Legislation designed to regulate gambling in Maryland cleared a House panel yesterday, although with changes that would exempt many games of chance run by fraternal organizations and charities.
Under the measure, regulations would not apply to bingo games run by organizations that do not employ private operators. Also exempt would be such activities as raffles, chance books and paddle wheels.
The regulations would cover all commercial bingo parlors, groups that hire private firms to run their bingo games, and organizations that have slot machines, casino nights, tip jars and game boards.
The measure, pushed by House Speaker R. Clayton Mitchell Jr., D-Kent, sailed through the Judiciary Committee on a 20-1 vote.
"The speaker's position is that [gambling] is so out of control that the state should step in with a very effective mechanism to control gambling," said Speaker Pro Tem Gary R. Alexander, D-Prince George's, who served on the working group.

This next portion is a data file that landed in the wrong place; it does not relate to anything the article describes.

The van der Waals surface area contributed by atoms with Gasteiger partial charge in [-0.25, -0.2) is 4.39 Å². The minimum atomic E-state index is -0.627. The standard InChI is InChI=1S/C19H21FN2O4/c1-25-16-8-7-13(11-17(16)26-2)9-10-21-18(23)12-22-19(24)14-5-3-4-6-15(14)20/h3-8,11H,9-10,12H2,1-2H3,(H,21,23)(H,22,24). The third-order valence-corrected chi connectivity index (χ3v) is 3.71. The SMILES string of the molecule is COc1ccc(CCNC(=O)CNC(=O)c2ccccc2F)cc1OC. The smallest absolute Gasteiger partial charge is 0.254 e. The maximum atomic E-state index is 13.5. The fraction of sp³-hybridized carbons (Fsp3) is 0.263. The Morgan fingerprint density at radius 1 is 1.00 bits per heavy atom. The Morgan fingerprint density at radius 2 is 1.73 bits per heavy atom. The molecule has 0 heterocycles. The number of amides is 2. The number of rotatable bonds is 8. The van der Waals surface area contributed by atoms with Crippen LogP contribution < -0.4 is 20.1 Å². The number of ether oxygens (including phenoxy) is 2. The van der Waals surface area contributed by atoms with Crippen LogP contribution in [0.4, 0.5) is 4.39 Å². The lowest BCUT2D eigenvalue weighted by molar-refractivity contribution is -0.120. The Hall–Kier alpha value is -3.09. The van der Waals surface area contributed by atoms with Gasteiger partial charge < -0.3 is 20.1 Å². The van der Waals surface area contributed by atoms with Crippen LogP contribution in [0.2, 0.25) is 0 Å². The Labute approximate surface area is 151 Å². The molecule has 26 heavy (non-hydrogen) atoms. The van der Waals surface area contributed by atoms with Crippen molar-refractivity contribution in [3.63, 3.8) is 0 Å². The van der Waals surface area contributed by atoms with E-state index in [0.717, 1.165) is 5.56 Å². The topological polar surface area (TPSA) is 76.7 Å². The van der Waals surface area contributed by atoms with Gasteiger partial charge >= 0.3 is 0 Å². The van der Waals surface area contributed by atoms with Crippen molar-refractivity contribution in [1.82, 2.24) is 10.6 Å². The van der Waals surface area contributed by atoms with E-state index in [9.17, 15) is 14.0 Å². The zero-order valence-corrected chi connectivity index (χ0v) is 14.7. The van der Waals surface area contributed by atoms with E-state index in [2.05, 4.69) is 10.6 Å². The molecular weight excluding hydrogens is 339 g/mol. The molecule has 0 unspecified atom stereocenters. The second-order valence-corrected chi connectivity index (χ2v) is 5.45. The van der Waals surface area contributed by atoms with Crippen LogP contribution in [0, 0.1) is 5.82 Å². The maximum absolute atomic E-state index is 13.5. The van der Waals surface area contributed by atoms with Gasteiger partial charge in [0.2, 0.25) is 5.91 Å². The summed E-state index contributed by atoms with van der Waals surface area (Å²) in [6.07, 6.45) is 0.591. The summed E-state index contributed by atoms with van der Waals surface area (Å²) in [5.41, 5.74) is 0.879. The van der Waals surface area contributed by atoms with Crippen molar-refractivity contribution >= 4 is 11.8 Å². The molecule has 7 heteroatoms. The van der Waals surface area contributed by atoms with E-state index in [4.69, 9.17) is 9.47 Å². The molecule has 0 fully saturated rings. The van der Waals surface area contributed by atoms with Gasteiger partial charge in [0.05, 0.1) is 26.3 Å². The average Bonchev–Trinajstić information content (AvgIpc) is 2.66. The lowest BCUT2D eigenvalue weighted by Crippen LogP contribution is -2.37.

The House speaker endorsed the subcommittee's changes. "I'm satisfied and delighted with the way they've done it," he said.
The original measure would have regulated all forms of gambling -- except lotteries and horse racing -- through a five-member state gambling control board that would issue licenses and assess fees. Lotteries and racing already are under state control.
The changes came as a result of complaints from fraternal and charitable groups that they already are subject to county gambling regulations. Committee staffers also said the real concerns are commercial gambling, slot machines, tip jars and casino games.
However, should it receive a complaint, the state board would have the power to investigate any organization that conducts gambling. The board may ask the group to submit a report on its activities.
The legislation calls upon the board, whose members would be appointed by the governor, to issue licenses by Jan. 1, 1994.
Meanwhile, the legislation also would create a 10-member legislative panel to review the activities of the board.
Gov. William Donald Schaefer is supporting the measure. But whether the gambling control measure will win support in the Senate is uncertain, since Judicial Proceedings Committee Chairman Walter M. Baker, D-Cecil, has expressed reservations about the measure.